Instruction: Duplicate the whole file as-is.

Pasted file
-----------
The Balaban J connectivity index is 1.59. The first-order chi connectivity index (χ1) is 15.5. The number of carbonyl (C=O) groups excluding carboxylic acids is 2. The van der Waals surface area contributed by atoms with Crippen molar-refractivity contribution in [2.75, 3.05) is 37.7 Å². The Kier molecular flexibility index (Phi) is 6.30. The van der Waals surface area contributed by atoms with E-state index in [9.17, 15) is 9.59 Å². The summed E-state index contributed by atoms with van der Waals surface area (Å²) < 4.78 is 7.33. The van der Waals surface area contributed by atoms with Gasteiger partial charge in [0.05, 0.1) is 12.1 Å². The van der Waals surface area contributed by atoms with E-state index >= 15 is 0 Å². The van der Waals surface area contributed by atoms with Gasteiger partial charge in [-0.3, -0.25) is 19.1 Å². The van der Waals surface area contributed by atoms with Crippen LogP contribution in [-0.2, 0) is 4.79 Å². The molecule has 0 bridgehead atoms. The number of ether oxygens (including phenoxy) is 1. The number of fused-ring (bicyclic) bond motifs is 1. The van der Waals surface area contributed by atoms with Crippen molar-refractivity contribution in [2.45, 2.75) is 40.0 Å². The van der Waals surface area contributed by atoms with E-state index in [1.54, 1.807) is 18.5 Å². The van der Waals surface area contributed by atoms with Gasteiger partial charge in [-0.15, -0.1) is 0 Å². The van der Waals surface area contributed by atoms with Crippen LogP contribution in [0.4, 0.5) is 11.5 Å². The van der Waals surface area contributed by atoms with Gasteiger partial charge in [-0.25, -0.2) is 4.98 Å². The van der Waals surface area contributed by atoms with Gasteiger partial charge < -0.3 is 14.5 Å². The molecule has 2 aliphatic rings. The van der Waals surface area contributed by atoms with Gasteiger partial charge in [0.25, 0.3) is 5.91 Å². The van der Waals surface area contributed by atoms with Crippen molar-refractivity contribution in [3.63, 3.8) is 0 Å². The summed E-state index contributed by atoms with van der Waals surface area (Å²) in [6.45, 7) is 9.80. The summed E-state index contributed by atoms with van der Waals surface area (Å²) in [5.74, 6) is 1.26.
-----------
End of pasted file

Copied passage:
The Balaban J connectivity index is 1.59. The first-order chi connectivity index (χ1) is 15.5. The number of carbonyl (C=O) groups excluding carboxylic acids is 2. The van der Waals surface area contributed by atoms with Crippen molar-refractivity contribution in [2.75, 3.05) is 37.7 Å². The Kier molecular flexibility index (Phi) is 6.30. The van der Waals surface area contributed by atoms with E-state index in [9.17, 15) is 9.59 Å². The summed E-state index contributed by atoms with van der Waals surface area (Å²) < 4.78 is 7.33. The van der Waals surface area contributed by atoms with Gasteiger partial charge in [0.05, 0.1) is 12.1 Å². The van der Waals surface area contributed by atoms with E-state index >= 15 is 0 Å². The van der Waals surface area contributed by atoms with Gasteiger partial charge in [-0.3, -0.25) is 19.1 Å². The van der Waals surface area contributed by atoms with Crippen LogP contribution in [-0.2, 0) is 4.79 Å². The molecule has 0 bridgehead atoms. The number of ether oxygens (including phenoxy) is 1. The number of fused-ring (bicyclic) bond motifs is 1. The van der Waals surface area contributed by atoms with Crippen molar-refractivity contribution in [2.45, 2.75) is 40.0 Å². The van der Waals surface area contributed by atoms with E-state index in [1.54, 1.807) is 18.5 Å². The van der Waals surface area contributed by atoms with Gasteiger partial charge in [-0.15, -0.1) is 0 Å². The van der Waals surface area contributed by atoms with Crippen LogP contribution in [0.4, 0.5) is 11.5 Å². The van der Waals surface area contributed by atoms with Gasteiger partial charge in [-0.25, -0.2) is 4.98 Å². The van der Waals surface area contributed by atoms with Gasteiger partial charge < -0.3 is 14.5 Å². The molecule has 2 aliphatic rings. The van der Waals surface area contributed by atoms with Gasteiger partial charge in [0.25, 0.3) is 5.91 Å². The van der Waals surface area contributed by atoms with Crippen molar-refractivity contribution in [3.63, 3.8) is 0 Å². The summed E-state index contributed by atoms with van der Waals surface area (Å²) in [6.45, 7) is 9.80. The summed E-state index contributed by atoms with van der Waals surface area (Å²) in [5.74, 6) is 1.26.